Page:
AI today is less about imagined scenarios in the far-distant future and more about real-world applications happening right now or on the horizon. Organizations having a robust and well-thought-out AI protection strategy in place will be best positioned to enforce their IP rights when infringement and misappropriation occur and, better yet, to prevent unlawful conduct before it occurs. Trade secrets and copyright provide unique protection for IP that cannot be achieved by patents alone.

Three Key Takeaways

  1. A number of AI system elements are good fits for protection as trade secrets.
  2. The more valuable a particular AI trade secret is to a company, the more resources should be applied to its protection.
  3. Copyrights can be an important part of an AI protection strategy, but they raise certain issues relative to functionality, authorship, registration, and other matters.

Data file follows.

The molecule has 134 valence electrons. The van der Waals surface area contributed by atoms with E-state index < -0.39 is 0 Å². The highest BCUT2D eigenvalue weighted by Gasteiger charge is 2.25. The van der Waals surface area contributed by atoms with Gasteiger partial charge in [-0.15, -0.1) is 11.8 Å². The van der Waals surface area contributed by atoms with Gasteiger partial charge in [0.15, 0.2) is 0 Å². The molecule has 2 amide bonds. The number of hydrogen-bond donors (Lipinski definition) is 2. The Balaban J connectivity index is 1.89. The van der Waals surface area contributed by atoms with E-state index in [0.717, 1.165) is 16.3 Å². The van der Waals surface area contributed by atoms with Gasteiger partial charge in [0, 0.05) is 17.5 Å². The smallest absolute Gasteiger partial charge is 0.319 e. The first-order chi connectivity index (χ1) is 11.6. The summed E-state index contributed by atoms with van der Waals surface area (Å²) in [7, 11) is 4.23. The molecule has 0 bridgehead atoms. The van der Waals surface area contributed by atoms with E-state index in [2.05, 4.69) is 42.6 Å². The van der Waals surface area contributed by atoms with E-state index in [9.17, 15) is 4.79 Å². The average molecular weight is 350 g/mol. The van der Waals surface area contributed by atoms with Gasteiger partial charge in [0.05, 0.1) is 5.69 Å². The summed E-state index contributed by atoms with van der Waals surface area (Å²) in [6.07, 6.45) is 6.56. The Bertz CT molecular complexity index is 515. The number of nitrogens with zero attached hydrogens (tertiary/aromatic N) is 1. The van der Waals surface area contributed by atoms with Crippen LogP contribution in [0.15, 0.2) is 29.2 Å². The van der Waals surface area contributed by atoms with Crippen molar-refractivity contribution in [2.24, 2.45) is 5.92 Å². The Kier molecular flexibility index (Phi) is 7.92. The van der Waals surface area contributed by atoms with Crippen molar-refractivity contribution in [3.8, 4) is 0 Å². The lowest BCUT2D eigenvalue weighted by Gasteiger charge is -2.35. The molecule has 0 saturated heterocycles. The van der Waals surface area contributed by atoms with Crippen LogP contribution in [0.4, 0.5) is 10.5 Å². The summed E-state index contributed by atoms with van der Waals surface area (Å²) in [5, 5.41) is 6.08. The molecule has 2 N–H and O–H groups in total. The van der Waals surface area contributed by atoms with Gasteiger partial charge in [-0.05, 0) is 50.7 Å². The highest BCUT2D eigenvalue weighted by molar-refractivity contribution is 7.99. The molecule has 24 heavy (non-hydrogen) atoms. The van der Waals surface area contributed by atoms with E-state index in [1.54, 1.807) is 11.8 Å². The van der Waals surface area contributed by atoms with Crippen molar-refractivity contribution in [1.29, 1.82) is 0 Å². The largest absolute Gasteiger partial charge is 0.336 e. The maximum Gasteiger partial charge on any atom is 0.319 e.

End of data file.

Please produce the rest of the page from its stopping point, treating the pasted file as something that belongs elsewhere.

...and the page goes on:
Lawyer Contacts

For further information, please contact your principal Firm representative or one of the lawyers listed below. General email messages may be sent using our "Contact Us" form, which can be found at

Andrea W. Jeffries
Los Angeles

Emily J. Tait

Jason M. Garr

Jones Day publications should not be construed as legal advice on any specific facts or circumstances. The contents are intended for general information purposes only and may not be quoted or referred to in any other publication or proceeding without the prior written consent of the Firm, to be given or withheld at our discretion. To request reprint permission for any of our publications, please use our "Contact Us" form, which can be found on our website at The mailing of this publication is not intended to create, and receipt of it does not constitute, an attorney-client relationship. The views set forth herein are the personal views of the authors and do not necessarily reflect those of the Firm.